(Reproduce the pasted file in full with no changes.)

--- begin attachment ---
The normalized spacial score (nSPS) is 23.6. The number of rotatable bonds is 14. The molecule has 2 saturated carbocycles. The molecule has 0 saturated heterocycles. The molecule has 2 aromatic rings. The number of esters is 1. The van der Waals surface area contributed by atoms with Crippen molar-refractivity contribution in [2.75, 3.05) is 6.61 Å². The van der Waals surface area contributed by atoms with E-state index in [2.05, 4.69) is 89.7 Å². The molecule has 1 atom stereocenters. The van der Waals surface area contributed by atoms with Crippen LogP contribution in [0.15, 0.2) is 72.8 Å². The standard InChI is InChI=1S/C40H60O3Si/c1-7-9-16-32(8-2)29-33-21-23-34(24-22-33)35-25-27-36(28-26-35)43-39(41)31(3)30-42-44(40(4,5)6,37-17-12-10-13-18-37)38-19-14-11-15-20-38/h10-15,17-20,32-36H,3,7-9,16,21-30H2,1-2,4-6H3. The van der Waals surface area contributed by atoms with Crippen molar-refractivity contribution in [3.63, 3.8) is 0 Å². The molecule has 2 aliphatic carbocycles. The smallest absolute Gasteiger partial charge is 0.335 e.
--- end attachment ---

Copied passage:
The normalized spacial score (nSPS) is 23.6. The number of rotatable bonds is 14. The molecule has 2 saturated carbocycles. The molecule has 0 saturated heterocycles. The molecule has 2 aromatic rings. The number of esters is 1. The van der Waals surface area contributed by atoms with Crippen molar-refractivity contribution in [2.75, 3.05) is 6.61 Å². The van der Waals surface area contributed by atoms with E-state index in [2.05, 4.69) is 89.7 Å². The molecule has 1 atom stereocenters. The van der Waals surface area contributed by atoms with Crippen LogP contribution in [0.15, 0.2) is 72.8 Å². The standard InChI is InChI=1S/C40H60O3Si/c1-7-9-16-32(8-2)29-33-21-23-34(24-22-33)35-25-27-36(28-26-35)43-39(41)31(3)30-42-44(40(4,5)6,37-17-12-10-13-18-37)38-19-14-11-15-20-38/h10-15,17-20,32-36H,3,7-9,16,21-30H2,1-2,4-6H3. The van der Waals surface area contributed by atoms with Crippen molar-refractivity contribution in [3.63, 3.8) is 0 Å². The molecule has 2 aliphatic carbocycles. The smallest absolute Gasteiger partial charge is 0.335 e.